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Old July 16, 2011, 01:48 PM   #1
hogdogs
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Recipe Thread

To begin with we are going to start 2 new threads. One will be a recipe thread and the other will be a meat handling thread.
The meat handling thread will be for every tip or question regarding from the time the game is down to when it is thawed...

The recipe thread is everything we do from thawed to plate... I know there is a bunch of folks with way more skill in both subjects than me and I have learned a bunch over the years from forums from these folks.

Each will be a single thread and each submission will be done as "replies".

With plenty of use, these will become a string that might have some confusion and frustration but with enuff activity, Art can go to the "higher ups" and request they be converted to a subsection as you see in General discussion regarding the "Photo Contest" section or the Law and Civil rights regarding the old "legal and political" which happens to be locked but you can view the old threads.

If we don't get a decent amount of traffic and activity, we can easily kill these stickys off without getting others involved...

Brent

Last edited by hogdogs; July 16, 2011 at 05:02 PM.
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Old July 16, 2011, 01:56 PM   #2
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Feral pork done easy...

One tip I have is for thick cuts like hams and roasts...

Stuff it...
Take a knife such as fillet or boning and stab holes from 2-4 inches deep with a little wiggle to make these about 1-1.5 inches wide.

In these you can pack many ingredients...
I have used fat back bacon for keeping it juicy, massive pieces of garlic, pieces of juicy onion, cubes of various citrus including oranges, grapefruit and lemon as well as apple chunks.

I have made up a blend of herbs and spices and tossed these tidbits in it before packing into the stab wounds with excellent results.

If you are using herbs, DON'T forget the married flavor of the sage... Sage is where "sau(pork/pig)-sage" comes from.

Very soon I will resubmit my personal "stuffed pig' recipe/method.

Brent
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Old July 16, 2011, 07:22 PM   #3
m17s_guy
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game birds

i take my breast of (insert bird here) and butterfly it, so that it looks like a little turkey breast taco, and stuff in some prosciutto, a small piece of provolone, some sage, and a little ground garlic, wrap in more prosciutto and then bread it with some breadcrumbs before baking in the oven. makes a great main course.

the only bird this is almost impossible to do this with is dove, because the breast is so small, you cant get the flavor in the meat before you are done cooking
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Old July 16, 2011, 08:49 PM   #4
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Fear not the bacon blanket with game meat. It goes particularly well with venison and feral pig meat loaf. Use a raised loaf bottom so it doesn't sit in the drippings.

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Old July 16, 2011, 09:47 PM   #5
Chuck Dye
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CARBONNADES


Flour for dredging
Salt and freshly ground black pepper to taste
2 pounds boneless chuck, cut into 1-inch cubes
¼ cup salad oil

6 medium onions, sliced
1 clove garlic, finely chopped
1 12-ounce bottle or can of beer
1 tablespoon chopped parsley
1 bay leaf
¼ teaspoon thyme


1. Combine flour, salt, and pepper. Dredge the meat in the seasoned flour.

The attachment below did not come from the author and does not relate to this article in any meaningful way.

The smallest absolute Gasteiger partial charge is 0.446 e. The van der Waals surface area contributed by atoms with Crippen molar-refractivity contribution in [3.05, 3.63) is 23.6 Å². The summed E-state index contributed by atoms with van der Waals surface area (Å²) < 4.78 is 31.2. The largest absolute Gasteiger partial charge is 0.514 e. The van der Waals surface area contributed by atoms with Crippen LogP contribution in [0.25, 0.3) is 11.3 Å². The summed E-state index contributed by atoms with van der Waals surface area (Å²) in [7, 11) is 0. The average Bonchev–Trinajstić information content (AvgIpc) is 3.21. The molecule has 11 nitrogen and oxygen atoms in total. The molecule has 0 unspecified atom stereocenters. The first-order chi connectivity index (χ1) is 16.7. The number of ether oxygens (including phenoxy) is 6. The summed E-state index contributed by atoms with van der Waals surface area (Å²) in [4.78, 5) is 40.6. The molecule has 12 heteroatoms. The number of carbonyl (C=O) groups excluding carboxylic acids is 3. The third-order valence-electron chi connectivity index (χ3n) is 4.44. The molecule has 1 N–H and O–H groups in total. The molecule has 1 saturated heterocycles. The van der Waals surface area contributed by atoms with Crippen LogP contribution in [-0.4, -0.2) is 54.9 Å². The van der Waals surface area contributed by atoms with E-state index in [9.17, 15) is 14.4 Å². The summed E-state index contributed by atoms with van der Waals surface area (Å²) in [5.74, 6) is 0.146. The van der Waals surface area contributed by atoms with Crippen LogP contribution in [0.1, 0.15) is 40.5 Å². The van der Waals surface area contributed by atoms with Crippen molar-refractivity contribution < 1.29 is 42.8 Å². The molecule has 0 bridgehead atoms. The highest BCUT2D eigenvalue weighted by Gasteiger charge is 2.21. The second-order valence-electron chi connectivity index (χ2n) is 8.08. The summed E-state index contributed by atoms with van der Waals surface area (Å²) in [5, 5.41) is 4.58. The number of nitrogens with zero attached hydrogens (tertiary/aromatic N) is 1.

2. Heat oil in a skillet. Add onion slices and garlic and cook until tender but not brown. Remove the onions from the skillet.
3. Add the meat and brown on all sides, adding a little more oil if necessary. Return the onions to the skillet.
4. Add the remaining ingredients.
5. Cover and cook over low heat until the meat is tender, about 1¼ hour. Serve hot with boiled potatoes, noodles, or spaetzel.

I always find myself using a good deal more than 12 ounces of beer.

The choice of beer will make quite a difference. I generally use mildly hopped microbrewed ales, such as nut brown ale, for mildly flavored meat such as elk, and venture into more strongly flavored brews for more strongly flavored meat.

The recipe also works for fowl.

The cooks I learned about spaetzel from all mushed their dough out to ¼ to ½ inch thick on a cutting board and then sliced it into strips about as wide as they were thick. For carbonnades, I omit the parsley and other decorations.
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Old July 16, 2011, 11:24 PM   #6
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fisherman, That "quilt" looks like the perfect blanket... Now I need a raised loaf pan... What is up with the "cloth" under the bacon?

Chuck, That recipe sounds great even for domestic meats.... 'Cept mine will have fresh "jail-ee-pee-no" peppers and possible a snot load of 'shrooms too!

Pics would help... nevermind... on second thought you might want to keep them to yerself!

Brent
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Old July 17, 2011, 12:39 AM   #7
Chuck Dye
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ALL recipes, except those baking recipes that rely on stoichiometry for success, are mere jumping off points for real cooks.

Another recipe-less favorite is to bone out a shoulder or ham and stuff the cavity. For pork or venison* I like a blend of wild rice, or Thai red rice, or Thai black rice, or all three, with brandy soaked dried fruits and suitable herbs and spices. Or just the brandied fruits. This can be roasted in the traditional manner or in a tightly covered roasting pan with a sufficient quantity of a suitable liquid (wine, liquor, or broth.) If the cavity is stuffed with only the brandied dried fruit the stuffing can be removed when the roast is done, blended to a puree, and reduced to a sauce for the table.

*Correctly, venison is the meat of any game taken in the hunt, not just deer.